Another component of NWA 2727 is a ferroan olivine gabbro cumulate, which along with the olivine-phyric basalt lithology represent the main constituents of this meteorite. A fragmental or regolith breccia lithology is present in lesser abundance and is composed of ferroan olivine gabbro cumulate intrusive material (26 vol%) mixed with surface porphyritic olivine basalt (60 vol%). The gabbro and basalt were derived from a similar parental melt, but the basalt source was less evolved (following 20% olivine crystallization) than that of the gabbro. In addition, a magnesian olivine gabbro lithology likely related to the ferroan olivine gabbro has been identified, and an incompatible-element-rich basaltic lithology derived from trapped intercumulus melt is present in some of the other paired stones (Shaulis et al., 2013).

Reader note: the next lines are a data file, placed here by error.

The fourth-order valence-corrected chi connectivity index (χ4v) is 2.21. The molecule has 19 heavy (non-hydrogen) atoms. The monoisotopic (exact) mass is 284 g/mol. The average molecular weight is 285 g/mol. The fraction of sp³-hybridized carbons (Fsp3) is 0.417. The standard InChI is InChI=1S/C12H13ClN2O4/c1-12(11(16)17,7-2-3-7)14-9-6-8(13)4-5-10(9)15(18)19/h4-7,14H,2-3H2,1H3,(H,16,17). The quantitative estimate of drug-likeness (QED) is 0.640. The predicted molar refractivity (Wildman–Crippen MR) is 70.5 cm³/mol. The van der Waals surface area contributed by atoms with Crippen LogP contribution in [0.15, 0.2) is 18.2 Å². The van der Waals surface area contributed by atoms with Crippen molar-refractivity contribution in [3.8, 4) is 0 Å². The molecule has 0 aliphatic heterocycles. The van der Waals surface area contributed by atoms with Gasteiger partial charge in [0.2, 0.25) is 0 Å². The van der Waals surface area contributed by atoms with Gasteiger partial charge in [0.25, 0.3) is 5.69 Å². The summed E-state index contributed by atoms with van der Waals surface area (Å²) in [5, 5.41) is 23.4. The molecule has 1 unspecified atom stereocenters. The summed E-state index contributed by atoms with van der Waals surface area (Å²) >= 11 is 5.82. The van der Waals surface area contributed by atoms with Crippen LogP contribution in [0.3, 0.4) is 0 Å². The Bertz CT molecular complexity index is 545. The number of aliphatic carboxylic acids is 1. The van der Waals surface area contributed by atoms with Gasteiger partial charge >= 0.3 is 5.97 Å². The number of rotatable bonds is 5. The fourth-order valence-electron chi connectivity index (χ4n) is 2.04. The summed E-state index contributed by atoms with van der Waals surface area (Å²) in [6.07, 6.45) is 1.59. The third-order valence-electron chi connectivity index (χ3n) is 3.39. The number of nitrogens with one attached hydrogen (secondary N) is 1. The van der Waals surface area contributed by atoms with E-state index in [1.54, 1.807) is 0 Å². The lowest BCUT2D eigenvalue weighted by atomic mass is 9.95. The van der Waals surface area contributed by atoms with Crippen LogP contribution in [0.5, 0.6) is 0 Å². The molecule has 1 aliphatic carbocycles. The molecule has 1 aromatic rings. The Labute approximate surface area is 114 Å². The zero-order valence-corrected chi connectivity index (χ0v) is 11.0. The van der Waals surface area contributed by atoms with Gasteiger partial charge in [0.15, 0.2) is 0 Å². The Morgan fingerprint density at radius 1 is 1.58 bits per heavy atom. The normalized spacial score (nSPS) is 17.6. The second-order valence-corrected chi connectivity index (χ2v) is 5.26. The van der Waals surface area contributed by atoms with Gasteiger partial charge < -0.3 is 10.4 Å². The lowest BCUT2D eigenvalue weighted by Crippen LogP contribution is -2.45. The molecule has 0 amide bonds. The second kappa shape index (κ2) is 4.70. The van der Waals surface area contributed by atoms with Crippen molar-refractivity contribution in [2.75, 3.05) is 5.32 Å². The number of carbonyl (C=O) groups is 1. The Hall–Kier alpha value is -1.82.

Investigation of a section of NWA 2727 by North et al. (2013) revealed the presence of a pyroxene-rich clast ~3 mm in size associated with the ferroan gabbro. This clast contains pigeonite and augite along with plagioclase and high-Ba K-feldspar with accessory silica, ilmenite, and sulfide. The pyroxene is similar to pyroxenes found in the paired lunaite NWA 7007, including the occurrence in both meteorites of Fe-rich pyroxferroite with its breakdown product symplectite. The presence of these mineral species are consistent with rapid cooling and crystallization near the surface. Furthermore, North-Valencia et al. (2014) recently described a leucogabbro component in NWA 2727 composed primarily of plagioclase (61.8%) and pyroxene (38.2%); this lithology is likely related to that found in the paired NWA 3170 which Shaulis et al. (2017) termed anorthositic gabbro.